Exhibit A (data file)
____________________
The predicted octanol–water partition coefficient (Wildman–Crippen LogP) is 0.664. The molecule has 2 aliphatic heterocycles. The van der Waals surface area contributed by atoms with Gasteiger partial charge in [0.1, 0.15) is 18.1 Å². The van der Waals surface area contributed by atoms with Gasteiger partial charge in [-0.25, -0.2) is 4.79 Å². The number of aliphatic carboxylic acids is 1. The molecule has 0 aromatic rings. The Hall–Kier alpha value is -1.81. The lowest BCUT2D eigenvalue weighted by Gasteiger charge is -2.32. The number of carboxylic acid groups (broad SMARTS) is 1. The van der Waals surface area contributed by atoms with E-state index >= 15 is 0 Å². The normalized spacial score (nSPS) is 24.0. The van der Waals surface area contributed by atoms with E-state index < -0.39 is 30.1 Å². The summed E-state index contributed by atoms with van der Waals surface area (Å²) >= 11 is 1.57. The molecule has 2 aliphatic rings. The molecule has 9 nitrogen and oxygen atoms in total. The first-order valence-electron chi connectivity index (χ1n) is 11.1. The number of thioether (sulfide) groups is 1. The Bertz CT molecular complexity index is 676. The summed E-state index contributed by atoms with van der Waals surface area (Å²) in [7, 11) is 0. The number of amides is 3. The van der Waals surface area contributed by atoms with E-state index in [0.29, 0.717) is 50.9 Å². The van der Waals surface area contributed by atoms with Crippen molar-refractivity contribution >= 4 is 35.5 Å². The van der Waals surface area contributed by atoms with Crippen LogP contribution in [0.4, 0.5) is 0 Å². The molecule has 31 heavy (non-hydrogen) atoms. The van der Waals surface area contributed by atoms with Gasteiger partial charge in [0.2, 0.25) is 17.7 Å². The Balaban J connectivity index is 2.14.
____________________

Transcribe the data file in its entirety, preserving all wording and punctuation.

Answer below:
The predicted octanol–water partition coefficient (Wildman–Crippen LogP) is 0.664. The molecule has 2 aliphatic heterocycles. The van der Waals surface area contributed by atoms with Gasteiger partial charge in [0.1, 0.15) is 18.1 Å². The van der Waals surface area contributed by atoms with Gasteiger partial charge in [-0.25, -0.2) is 4.79 Å². The number of aliphatic carboxylic acids is 1. The molecule has 0 aromatic rings. The Hall–Kier alpha value is -1.81. The lowest BCUT2D eigenvalue weighted by Gasteiger charge is -2.32. The number of carboxylic acid groups (broad SMARTS) is 1. The van der Waals surface area contributed by atoms with E-state index >= 15 is 0 Å². The normalized spacial score (nSPS) is 24.0. The van der Waals surface area contributed by atoms with E-state index < -0.39 is 30.1 Å². The summed E-state index contributed by atoms with van der Waals surface area (Å²) >= 11 is 1.57. The molecule has 2 aliphatic rings. The molecule has 9 nitrogen and oxygen atoms in total. The first-order valence-electron chi connectivity index (χ1n) is 11.1. The number of thioether (sulfide) groups is 1. The Bertz CT molecular complexity index is 676. The summed E-state index contributed by atoms with van der Waals surface area (Å²) in [7, 11) is 0. The number of amides is 3. The van der Waals surface area contributed by atoms with E-state index in [0.29, 0.717) is 50.9 Å². The van der Waals surface area contributed by atoms with Crippen molar-refractivity contribution >= 4 is 35.5 Å². The van der Waals surface area contributed by atoms with Crippen LogP contribution in [0.4, 0.5) is 0 Å². The molecule has 31 heavy (non-hydrogen) atoms. The van der Waals surface area contributed by atoms with Gasteiger partial charge in [0.2, 0.25) is 17.7 Å². The Balaban J connectivity index is 2.14.